Ray Smyth of Swindon’s The IPstore says: “To gain any of the economic benefits offed by cloud computing, it is necessary to increase IT planning, control and management. Care must be taken…”
This month I am looking at the economics of the cloud. A lot is claimed, especially about the savings on offer. In order to evaluate putative savings, a new cloud service needs to be compared with either an existing or planned in-house service.
Accordingly, the savings will vary as the specifics of each situation unfold. However, there is one area that is likely to be universally true: in-house provisioning of an IT service will consist of capital expenditure (CapEx) and possibly recurrent costs (OpEx), whereas a cloud-based service is likely to be primarily, if not exclusively OpEx.
This alone could be an exciting prospect for a business considering a new IT investment; it must never be the main driver. Neither should the cloud be considered as an all-or-nothing option; in fact, a new project is likely to prove a good place to start, providing it co-exists with existing services.
Cloud services are generally charged on a pay-as-you-use basis using virtual computing (virtualisation). In essence, a physical server when virtualised can provide a large number of virtual servers; because the virtual servers are defined by software, any business can provision and vary services in quite literally minutes, making it easy and effective to handle exceptional or peak workloads, temporary staff, and projects.
Cloud computing will offer some benefit to all organisations and for the majority, a hybrid (premises and cloud) deployment will be best.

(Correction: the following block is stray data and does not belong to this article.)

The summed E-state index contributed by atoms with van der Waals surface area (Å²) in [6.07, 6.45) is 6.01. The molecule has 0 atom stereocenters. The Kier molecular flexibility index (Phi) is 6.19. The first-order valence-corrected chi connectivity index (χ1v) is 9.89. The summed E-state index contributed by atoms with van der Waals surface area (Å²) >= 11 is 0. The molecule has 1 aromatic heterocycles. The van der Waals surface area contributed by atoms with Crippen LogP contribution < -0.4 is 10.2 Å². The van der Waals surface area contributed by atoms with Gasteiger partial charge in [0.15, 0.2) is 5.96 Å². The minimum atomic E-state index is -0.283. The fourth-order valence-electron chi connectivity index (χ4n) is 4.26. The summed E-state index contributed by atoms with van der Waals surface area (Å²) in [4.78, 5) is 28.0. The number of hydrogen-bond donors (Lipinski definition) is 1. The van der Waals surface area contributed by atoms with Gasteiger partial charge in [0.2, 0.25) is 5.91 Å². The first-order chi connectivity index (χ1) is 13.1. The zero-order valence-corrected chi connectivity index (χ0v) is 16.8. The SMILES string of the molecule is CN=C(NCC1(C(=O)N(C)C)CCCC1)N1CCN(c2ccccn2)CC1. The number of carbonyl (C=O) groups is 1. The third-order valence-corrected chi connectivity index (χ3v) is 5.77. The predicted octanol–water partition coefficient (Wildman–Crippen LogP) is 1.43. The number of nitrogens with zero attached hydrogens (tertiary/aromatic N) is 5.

Any headline savings can quickly turn very bad when the cloud service is not properly planned and provisioned.
A significant concern – an unfolding situation – is data. The chance of irretrievably losing your data is substantially reduced when using cloud-based storage.
This is because data centres should have a mirrored facility, possibly on another continent. But this can also be the problem because locations outside of the UK might give rise to a breach of industry regulation or data protection legislation.
You need to know where your data resides and in how many instances – don’t forget back-ups. You also need to be legally certain that your data remains your data. There have been cases where standard terms and conditions, ticked on-line by an IT Manager have unwittingly conferred data ownership rights on the provider.
Experts seem to agree that the law needs reform in many areas concerning the internet and its environs, so care is needed because the economics of error are very harsh, possibly deadly. Don’t just grab the savings on offer and use the cloud as a tool to deliver IT services once you know it makes sense for your business.